Chromosome, Microdissection and Microcloning
defned cell populations From specifc
microscopic regions in complex primary
tissues using tunable laser beams. Once
captured, the DNA, RNA or protein can
be extracted From the isolated cells For
molecular analyses. The minute samples
may be analyzed by conventional PCR,
reverse-transcription (RT)-PCR or poly-
acrylamide gel electrophoresis For specifc
macromolecular changes.
LCM is based on the selective adher-
ence oF visually targeted cells and tissue
Fragments to a thermoplastic polymer
membrane coating [ethylene vinyl acetate
(EVA)]. The membrane is attached to a
rigid support and is placed in contact with
the dehydrated tissue section. The sys-
tem consists oF an inverted microscope,
a solid-state near-inFrared laser diode, a
laser control unit, and a joystick-controlled
microscope stage with a vacuum chuck
For slide immobilization, a CCD camera,
and a color monitor. The LCM microscope
may be connected to a personal computer
For additional laser control and image ac-
quisition. The thermoplastic membrane
used For the transFer oF selected cells has
a diameter oF approximately 6 mm and is
mounted on an optically clear cap, which
fts on a standard 0.5 mL microFuge tube
For subsequent tissue processing. The cap
is suspended on a mechanical transport
arm and placed on the desired area oF
the dehydrated tissue section under stan-
dard pressure. AFter visual selection oF the
desired cells guided by the positioning
beam, a selected cell cluster is precisely
activated by a near-inFrared laser pulse
that results in Focal melting oF the EVA
membrane. The absorption maximum oF
the laser. The melted polymer expands
into the section and flls the hollow spaces
present in the tissue. The polymer reso-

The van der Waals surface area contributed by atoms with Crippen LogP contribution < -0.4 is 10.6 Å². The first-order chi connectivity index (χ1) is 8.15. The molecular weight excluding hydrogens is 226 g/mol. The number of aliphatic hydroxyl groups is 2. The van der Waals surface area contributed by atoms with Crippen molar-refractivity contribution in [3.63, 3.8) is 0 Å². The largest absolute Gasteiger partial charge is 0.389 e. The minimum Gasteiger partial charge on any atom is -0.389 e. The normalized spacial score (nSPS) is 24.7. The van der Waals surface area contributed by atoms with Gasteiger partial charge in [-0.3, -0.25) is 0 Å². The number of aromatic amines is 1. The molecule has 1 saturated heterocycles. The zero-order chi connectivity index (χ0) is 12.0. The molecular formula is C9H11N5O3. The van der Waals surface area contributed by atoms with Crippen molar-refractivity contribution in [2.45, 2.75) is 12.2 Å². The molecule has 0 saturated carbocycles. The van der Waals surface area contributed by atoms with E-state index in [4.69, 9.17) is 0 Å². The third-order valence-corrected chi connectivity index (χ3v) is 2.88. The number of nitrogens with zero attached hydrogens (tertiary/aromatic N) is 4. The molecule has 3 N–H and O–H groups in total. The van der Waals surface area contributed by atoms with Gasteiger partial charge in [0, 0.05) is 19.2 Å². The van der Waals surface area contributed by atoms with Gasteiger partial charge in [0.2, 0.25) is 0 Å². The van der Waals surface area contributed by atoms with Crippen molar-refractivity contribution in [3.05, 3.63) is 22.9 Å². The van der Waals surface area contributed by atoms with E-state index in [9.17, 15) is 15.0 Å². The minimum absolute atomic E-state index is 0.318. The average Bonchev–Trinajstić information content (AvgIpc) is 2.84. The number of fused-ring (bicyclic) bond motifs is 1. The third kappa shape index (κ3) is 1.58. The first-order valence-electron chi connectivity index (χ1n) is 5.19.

lidifes within milliseconds and Forms a
composite with the tissue. The adherence
oF the tissue to the activated membrane
exceeds the adhesion to the glass slides
and allows selective removal oF the de-
sired cells. Laser impulses between 0.5
and 5 ms in duration can be repeated mul-
tiple times across the whole cap surFace,
which allows the rapid isolation oF large
numbers oF cells. The selected tissue Frag-
ments are harvested by simple liFting oF
the membrane, which is then transFerred
to a microFuge tube containing the buFFer
solutions required For the isolation oF the
molecules oF interest.
The minimum diameter oF the laser
beam oF an LCM microscope is currently
m, the maximum diameter 30
Because most oF the energy is absorbed
by the membrane, the maximum temper-
atures reached by the tissue upon laser
activation are in the range oF 90
eral milliseconds, thus leaving biological
macromolecules oF interest intact.
AFter the frst description oF the initial
NIH LCM, it was soon Followed by the
development oF a commercially available
LCM microscope. Currently, the second
generation oF this instrument (PixCell II;
Arcturus Engineering, Mountain View,
CaliFornia, USA) illustrated in ±ig. 6 is
on the market. The technique has proven
to be an eFFective routine microdissection
technique For subsequent macromolecular
analysis in many laboratories around the
world. LCM has been applied to a wide
range oF cell and tissue preparations in-
cluding paraFfn wax–embedded material
and Fresh and Frozen biopsies.
A prerequisite For this technique is the
availability oF histological dyes that do
not interFere with downstream analysis oF
the sampled genetic material. Ehrig and
colleagues have examined the eFFect oF Four
histological nuclear dyes (methyl green,
hematoxylin, toluidine blue O, azure B)
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